World / War heroes

Residents remember foreign saviors in the city of refuge

By Joseph Catanzaro and Zhao Kai (China Daily) Updated: 2015-07-24 07:44

People of Guizhou province remember the foreign doctors who came to China to save lives as the country defied Japan during World War II. Joseph Catanzaro and Zhao Kai report from Guiyang.

Residents remember foreign saviors in the city of refuge

The memorial to wartime doctors, foreign and Chinese, in Guiyang, Guizhou province. Wang Yuxi / China Daily

Video: A living memorial for WWII heroes: doctors that traveled miles to China

They ran into the night as the bombs continued to fall, the rattle of machine gun fire drawing closer as they made for the last train and their last chance of escape.

The news was passed frantically down the line of fleeing men, women and children: Changsha, the capital of Hunan province, had fallen.

It was 1944, and the Japanese army had arrived in central China.

Zuo Ji will never forget that night of terror. She was 13 years old when her father bundled the family out of their home and into the darkness in a desperate quest to get to the railway station and freedom.

"My father refused to surrender," she said, "so we snuck out in the night. We hid in the train. The Japanese were already in the city. I remember how scared I was that they would catch us. We were squeezed in the train. There were no seats, so I sat on a barrel. They blew up the tracks behind us when we left so the Japanese couldn't pursue us."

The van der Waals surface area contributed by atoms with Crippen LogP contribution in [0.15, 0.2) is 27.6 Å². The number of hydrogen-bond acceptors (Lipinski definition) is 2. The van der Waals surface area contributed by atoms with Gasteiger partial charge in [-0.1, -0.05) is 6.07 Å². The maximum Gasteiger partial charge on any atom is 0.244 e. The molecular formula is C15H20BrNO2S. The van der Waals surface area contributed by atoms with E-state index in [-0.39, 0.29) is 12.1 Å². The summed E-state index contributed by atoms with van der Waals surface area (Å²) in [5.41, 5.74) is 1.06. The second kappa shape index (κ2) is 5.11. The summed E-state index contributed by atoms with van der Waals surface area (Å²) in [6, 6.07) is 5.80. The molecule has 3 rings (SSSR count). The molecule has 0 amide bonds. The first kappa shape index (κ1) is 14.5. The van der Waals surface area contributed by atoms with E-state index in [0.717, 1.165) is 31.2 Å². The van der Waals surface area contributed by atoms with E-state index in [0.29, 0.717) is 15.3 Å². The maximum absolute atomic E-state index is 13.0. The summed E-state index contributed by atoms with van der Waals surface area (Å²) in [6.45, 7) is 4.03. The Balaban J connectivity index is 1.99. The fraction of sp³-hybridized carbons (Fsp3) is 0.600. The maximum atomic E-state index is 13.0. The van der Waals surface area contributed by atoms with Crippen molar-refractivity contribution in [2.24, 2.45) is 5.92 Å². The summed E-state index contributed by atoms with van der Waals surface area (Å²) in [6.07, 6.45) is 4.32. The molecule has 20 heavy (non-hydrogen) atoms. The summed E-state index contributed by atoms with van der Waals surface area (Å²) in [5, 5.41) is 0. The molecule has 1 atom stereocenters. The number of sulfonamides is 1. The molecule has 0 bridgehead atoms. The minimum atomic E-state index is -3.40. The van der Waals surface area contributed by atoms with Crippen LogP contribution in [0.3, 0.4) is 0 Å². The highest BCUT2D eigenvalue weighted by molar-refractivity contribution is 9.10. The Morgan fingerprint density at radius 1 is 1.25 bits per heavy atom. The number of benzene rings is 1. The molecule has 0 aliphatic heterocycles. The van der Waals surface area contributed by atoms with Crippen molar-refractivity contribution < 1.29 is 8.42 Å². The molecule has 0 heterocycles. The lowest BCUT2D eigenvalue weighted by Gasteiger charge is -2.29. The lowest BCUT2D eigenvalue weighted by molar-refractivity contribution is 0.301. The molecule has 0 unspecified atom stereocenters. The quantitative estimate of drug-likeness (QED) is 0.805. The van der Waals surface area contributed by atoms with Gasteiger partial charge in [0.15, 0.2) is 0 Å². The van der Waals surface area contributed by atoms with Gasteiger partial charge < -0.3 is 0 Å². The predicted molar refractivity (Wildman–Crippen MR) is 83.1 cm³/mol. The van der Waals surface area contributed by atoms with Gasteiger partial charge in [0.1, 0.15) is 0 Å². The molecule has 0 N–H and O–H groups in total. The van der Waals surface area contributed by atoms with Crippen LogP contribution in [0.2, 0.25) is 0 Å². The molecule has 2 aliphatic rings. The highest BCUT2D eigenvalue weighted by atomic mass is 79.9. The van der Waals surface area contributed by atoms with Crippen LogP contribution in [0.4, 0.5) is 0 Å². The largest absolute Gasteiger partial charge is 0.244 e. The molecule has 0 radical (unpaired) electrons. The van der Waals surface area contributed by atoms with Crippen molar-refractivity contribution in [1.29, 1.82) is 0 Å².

Zuo became one of an estimated 100 million Chinese refugees who fled the advance of Imperial Japan during World War II. Her family found refuge more than 800 kilometers away in Guiyang, the capital of Guizhou province. The city would eventually become her home.

Sitting at a mahjong table with friends in the city's downtown, the 85-year-old recalled the shock of her first days in Guiyang.

"There were so many wounded; hundreds and hundreds of them almost every day," she said.

It was not until later that she found out why so many of China's sick and battle-scarred passed through the city on unsteady legs or in the back of bouncing carts.

On a jungle-clad mountainside nearby, in a hospital made of bamboo and thatch, the Red Cross had set up shop.

In this place, 20 foreigners would have a hand in saving the lives of many thousands of Chinese soldiers and civilians, service and sacrifice that local Chinese such as Zuo continue to solemnly honor 70 years later.

The International Medical Team for Aid to China began to arrive in Guiyang in 1939 at the urging of Lin Kesheng, a British-educated Chinese doctor and pioneer of the Red Cross Society of China.

Arriving from all over Europe, many of the medics came from Allied countries such as Britain and Russia; some came from occupied countries such as Poland; many were Germans and Austrians who had fled Nazi rule.

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